Mohamed Sadiki, Moroccan Department of Agronomy and Plant Breeding and IPGRI, discussed the diversity of "farmer-named" faba beans in Morocco. His research considered whether farmer-named cultivars are genetically different from each other. He conducted surveys and investigations based on a participatory approach with 184 farms surveyed. The project summarized cultivar traits, distinguishing between types, within types and the percent of farmers using those traits. Farmers distinguished 22 different cultivars, but there was only partial consistency. In some instances, more than one name corresponded to the same type or trait and in other instances, farmers asserted that there was variation within a single type. However, there was good consistency between morphological characterization of traits and farmers own set of traits. The accuracy of farmers ability to identify genetically distinct cultivars affects the ability to use those names as conservation units. Sadiki concluded that conservation managers can use, but may not entirely rely upon, farmer names for development of conservation action plans. He suggested that a better unit for conservation planning might be a group of farmer-named faba bean cultivars that share the same set of descriptors. He also concluded that the genetic structure and distinctiveness of the units managed by farmers are important for agricultural development because they can be used to quantify the amount and distribution of genetic diversity maintained on a farm. He noted two gender-based differences. In farm activities, women bore more responsibility for tasks such as hand seeding, weeding and harvesting. In naming traits, women were more specific about certain aspects such as cooking and overall quality.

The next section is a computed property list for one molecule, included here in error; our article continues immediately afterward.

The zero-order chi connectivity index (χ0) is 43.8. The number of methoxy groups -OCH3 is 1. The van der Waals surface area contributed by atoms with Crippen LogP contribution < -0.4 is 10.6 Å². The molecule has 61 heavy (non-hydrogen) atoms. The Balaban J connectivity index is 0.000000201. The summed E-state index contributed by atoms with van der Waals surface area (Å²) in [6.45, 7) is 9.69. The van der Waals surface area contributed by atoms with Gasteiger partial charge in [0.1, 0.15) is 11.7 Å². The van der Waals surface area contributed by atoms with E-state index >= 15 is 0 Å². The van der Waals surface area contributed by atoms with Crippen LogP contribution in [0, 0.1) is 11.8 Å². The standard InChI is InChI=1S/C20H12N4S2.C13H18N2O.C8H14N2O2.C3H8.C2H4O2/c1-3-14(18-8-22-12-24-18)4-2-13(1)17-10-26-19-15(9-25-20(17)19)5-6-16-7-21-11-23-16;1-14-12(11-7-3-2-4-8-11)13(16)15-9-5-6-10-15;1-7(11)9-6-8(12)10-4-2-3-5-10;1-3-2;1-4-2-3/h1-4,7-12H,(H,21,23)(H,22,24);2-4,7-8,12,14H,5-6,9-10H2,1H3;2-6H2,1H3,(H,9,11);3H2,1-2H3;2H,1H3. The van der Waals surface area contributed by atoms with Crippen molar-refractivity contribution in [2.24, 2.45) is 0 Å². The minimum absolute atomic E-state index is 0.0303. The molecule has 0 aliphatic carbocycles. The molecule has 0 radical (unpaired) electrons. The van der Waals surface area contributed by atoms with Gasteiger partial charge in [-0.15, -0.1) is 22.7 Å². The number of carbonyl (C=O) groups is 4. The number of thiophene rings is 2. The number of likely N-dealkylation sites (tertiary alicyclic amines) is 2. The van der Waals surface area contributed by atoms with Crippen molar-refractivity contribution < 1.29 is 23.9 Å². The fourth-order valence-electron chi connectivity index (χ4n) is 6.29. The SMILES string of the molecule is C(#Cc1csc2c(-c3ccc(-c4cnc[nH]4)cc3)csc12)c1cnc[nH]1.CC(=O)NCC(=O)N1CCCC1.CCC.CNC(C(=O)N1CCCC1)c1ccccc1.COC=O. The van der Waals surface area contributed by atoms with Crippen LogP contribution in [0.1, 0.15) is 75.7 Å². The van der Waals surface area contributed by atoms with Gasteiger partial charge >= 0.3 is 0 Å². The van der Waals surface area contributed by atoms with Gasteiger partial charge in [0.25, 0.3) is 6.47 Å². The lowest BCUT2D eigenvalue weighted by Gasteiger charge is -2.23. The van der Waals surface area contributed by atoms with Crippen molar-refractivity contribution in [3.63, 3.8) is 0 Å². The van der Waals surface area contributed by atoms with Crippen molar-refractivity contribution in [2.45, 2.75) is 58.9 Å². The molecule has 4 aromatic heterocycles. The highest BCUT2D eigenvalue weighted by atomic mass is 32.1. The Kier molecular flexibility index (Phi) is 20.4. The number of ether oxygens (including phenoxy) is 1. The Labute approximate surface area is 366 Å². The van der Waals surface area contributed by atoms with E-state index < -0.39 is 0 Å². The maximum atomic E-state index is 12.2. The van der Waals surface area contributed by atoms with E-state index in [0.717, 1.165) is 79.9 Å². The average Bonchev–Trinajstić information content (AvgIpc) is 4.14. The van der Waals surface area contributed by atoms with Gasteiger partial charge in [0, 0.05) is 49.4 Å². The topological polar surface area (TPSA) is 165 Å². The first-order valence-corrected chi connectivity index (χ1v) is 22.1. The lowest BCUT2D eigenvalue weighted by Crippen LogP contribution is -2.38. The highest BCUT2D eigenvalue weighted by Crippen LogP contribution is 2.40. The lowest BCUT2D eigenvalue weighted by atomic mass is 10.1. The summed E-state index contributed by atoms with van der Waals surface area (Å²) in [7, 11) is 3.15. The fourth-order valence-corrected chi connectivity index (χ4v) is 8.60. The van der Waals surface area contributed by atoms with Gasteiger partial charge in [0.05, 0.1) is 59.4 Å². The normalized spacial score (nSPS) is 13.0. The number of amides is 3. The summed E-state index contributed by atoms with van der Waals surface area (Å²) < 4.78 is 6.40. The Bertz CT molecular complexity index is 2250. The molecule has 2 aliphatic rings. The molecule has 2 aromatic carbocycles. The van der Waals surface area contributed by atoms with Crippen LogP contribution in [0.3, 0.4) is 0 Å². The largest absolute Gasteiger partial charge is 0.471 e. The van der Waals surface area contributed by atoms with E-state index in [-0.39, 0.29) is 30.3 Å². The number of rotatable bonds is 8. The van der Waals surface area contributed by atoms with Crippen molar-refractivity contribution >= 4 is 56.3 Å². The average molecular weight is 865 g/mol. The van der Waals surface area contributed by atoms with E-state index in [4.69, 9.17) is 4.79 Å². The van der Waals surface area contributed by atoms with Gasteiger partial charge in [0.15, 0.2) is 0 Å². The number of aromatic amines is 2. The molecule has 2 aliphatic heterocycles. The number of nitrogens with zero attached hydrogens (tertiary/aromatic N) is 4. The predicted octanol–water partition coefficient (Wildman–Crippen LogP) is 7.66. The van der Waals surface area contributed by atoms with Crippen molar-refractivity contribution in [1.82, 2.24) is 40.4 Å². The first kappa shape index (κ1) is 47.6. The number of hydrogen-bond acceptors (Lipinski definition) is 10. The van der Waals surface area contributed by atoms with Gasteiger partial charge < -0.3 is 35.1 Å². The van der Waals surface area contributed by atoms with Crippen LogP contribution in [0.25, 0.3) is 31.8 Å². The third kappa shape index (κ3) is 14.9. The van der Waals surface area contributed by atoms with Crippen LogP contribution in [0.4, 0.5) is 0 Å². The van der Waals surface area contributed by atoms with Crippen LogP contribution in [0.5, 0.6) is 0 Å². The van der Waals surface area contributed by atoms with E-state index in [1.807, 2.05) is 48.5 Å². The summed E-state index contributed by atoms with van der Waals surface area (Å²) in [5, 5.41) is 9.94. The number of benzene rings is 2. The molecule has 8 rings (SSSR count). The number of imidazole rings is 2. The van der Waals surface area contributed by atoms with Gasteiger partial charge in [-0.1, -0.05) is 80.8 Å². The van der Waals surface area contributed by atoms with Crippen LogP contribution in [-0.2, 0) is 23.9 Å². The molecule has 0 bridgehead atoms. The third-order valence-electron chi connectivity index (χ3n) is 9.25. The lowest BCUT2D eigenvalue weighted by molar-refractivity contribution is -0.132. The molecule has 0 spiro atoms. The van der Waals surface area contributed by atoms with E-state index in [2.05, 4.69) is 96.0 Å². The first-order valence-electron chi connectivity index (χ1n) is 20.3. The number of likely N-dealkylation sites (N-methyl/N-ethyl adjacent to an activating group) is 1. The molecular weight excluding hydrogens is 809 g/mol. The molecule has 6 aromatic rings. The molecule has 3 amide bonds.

Raul Critobal Suarez, National Institute of Fundamental Tropical Research (INIFAT), discussed the contribution of home gardens to in situ conservation of plant genetic resources in farming systems. His study, based on selected home gardens in the western, central and eastern regions of Cuba, shows that home gardens host a large number of cultivated and wild species with great variability, and that use of home gardens has become a dynamic agriculture system, providing great food support to local people. His research finds that farmers have facilitated ample exchange of genetic materials between the gardens and their surroundings, making a substantial contribution to in situ conservation of plant genetic resources, which is otherwise quite limited in Cuba.
Truong Van Tuyen, Hue University of Agriculture and Forestry, discussed farmers management of crop diversity in coastal agro-ecosystems of the Hue region in central Vietnam, in which residence, gardens and rice fields are typically integrated. His study explains factors that have caused changes in rice diversity in that region, including rainfall distribution and catastrophic flood problems. It also shows that farmers are not able to obtain their preferred cultivars because the seeds are not available through informal or formal seed systems. He discussed two issues to be addressed for on-farm conservation of landraces: improving seed banks at household and community levels, and including traditional varieties into the formal seed systems. Several responses to the problems observed were highlighted: building awareness of agro-diversity activities; fighting catastrophic floods; growing different varieties among households; and setting up strong communication systems within communities.
Fetien Abay, University of Makil, discussed local innovation and initiative in managing biodiversity in Northern Ethiopia. She described, for several species and varieties, differences in characteristics such as pulp, flower color, shape, fruit size and taste, length of maturation time, and shelf life. A local planting diagram showed how farmers sought to maximize output in a small plot by prioritizing crop placement and taking into account variation in soil conditions. Abay described a planting strategy that mixed different crops, such as barley and wheat, or different varieties of wheat, in the same plot. Intra-species diversity within the same plot allowed farmers to extend the growing season for a particularly important crop. She observed that introduced or modern varieties might have a difficult time keeping up with rapidly changing environmental conditions as compared to a mixed crop.